Though we have far to go before public education leads to a mainstream embrace of our Satanic religion, we feel that our own public “coming out” will go a long way toward raising the consciousness of the populace… and the social environment has never yet been better prepared for the welcoming of a new Satanic era.
The mission of The Satanic Temple is to encourage benevolence and empathy among all people. In addition, we embrace practical common sense and justice. As Satanists we all should be guided by our conscience to undertake noble pursuits guided by our individual wills. We believe that this is the hope of all mankind and the highest aspiration of humanity.
As an organized religion, we feel it is our function to actively provide outreach, to lead by example, and to participate public affairs wheresoever the issues might benefit from rational, Satanic insights.
The Satanic Temple seeks to separate Religion from Superstition by acknowledging religious belief as a metaphorical framework with which we construct a narrative context for our goals and works. Satan stands as the ultimate icon for the selfless revolt against tyranny, free & rational inquiry, and the responsible pursuit of happiness.
In theological terms, the mythology translates thus:
God is supernatural and thus outside of the sphere of the physical. God’s perfection means that he cannot interact with the imperfect corporeal realm. Because God cannot intervene in the material world, He created Satan to preside over the universe as His proxy. Satan has the compassion and wisdom of an angel. Although Satan is subordinate to God, he is mankind’s only conduit to the dominion beyond the physical. In addition, only Satan can hear our prayers and only Satan can respond. While God is beyond human comprehension, Satan desires to be known and knowable. Only in this way can there be justice and can life have meaning.
The Satanist harbors reasonable agnosticism in all things, holding fast only to that which is demonstrably true. The cultural narratives through which we contextualize our lives must be malleable to conformity with our best scientific understandings of the material world… Those understandings, in turn, must never be so rigidly codified as to themselves be inflexible to advancements yet unknown. Thus, Satanism is an evolving religion, unfettered by arcane doctrines born of fearful minds in darkened times. Belief must reconstruct itself to fact, never the other way round. This is the Luciferian impulse to eat of the Tree of Knowledge, even (and especially) when to do so irretrievably dissipates blissful and comforting delusions of old.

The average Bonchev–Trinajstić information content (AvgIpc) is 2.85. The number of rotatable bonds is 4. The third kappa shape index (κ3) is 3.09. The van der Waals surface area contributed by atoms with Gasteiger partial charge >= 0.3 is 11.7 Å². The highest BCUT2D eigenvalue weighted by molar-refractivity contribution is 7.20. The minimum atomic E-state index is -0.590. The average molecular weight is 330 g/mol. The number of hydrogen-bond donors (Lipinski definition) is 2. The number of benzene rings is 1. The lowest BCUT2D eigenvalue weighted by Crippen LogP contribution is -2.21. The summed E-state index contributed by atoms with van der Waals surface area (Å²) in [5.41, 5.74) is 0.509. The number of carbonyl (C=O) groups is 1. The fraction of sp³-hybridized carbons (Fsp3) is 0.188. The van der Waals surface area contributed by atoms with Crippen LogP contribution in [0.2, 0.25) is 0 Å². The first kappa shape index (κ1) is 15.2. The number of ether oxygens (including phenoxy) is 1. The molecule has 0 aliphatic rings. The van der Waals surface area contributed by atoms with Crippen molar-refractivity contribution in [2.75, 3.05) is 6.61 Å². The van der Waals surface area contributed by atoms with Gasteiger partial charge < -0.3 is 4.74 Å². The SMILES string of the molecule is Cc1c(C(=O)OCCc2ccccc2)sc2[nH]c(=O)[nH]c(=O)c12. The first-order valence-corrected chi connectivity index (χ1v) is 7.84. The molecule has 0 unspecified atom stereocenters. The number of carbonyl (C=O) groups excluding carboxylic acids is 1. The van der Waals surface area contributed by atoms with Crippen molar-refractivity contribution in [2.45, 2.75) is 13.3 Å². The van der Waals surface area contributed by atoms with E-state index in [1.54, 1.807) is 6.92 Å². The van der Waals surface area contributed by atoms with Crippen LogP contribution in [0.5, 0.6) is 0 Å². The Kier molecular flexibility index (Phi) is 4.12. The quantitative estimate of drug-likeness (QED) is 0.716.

That which will not bend must break, and that which can be destroyed by truth should never be spared its demise.
This is an ultimatum.
There are nine fundamental tenets — with nine being a significant Satanic number. Each tenet is represented by one of the choir of nine Angels sent from Heaven to oversee Earth.
- People should be guided by compassion and wisdom and follow the golden rule of “do unto others as you would have them do unto you.”
- The Circle of Compassion should extend to all species, not just humans.
- People are fallible, and although we should all try to do our best, poor judgment is inevitable. If we make a mistake, we should do our best to rectify it, and resolve any harm that may have been caused by our misdeeds.
- The Satanist should ever be self-reflective.
- Our beliefs should conform to our best scientific understanding of the world. We should take care never to distort scientific facts to fit our beliefs.
- The freedoms of others should be respected, even the freedom to offend, but great care should be exercised to avoid wrongly encroaching on the freedoms of others.
- There are things we don’t understand, and it is appropriate to acknowledge that. It is not appropriate, however, to be proud of ignorance.
- While proselytizing might have noble intent, it is not acceptable to coerce or push your beliefs on others. It is always best to lead by example.
- Every tenet is a guiding principle designed to inspire nobility in action and thought. The spirit of compassion and wisdom should always prevail over the written or spoken word.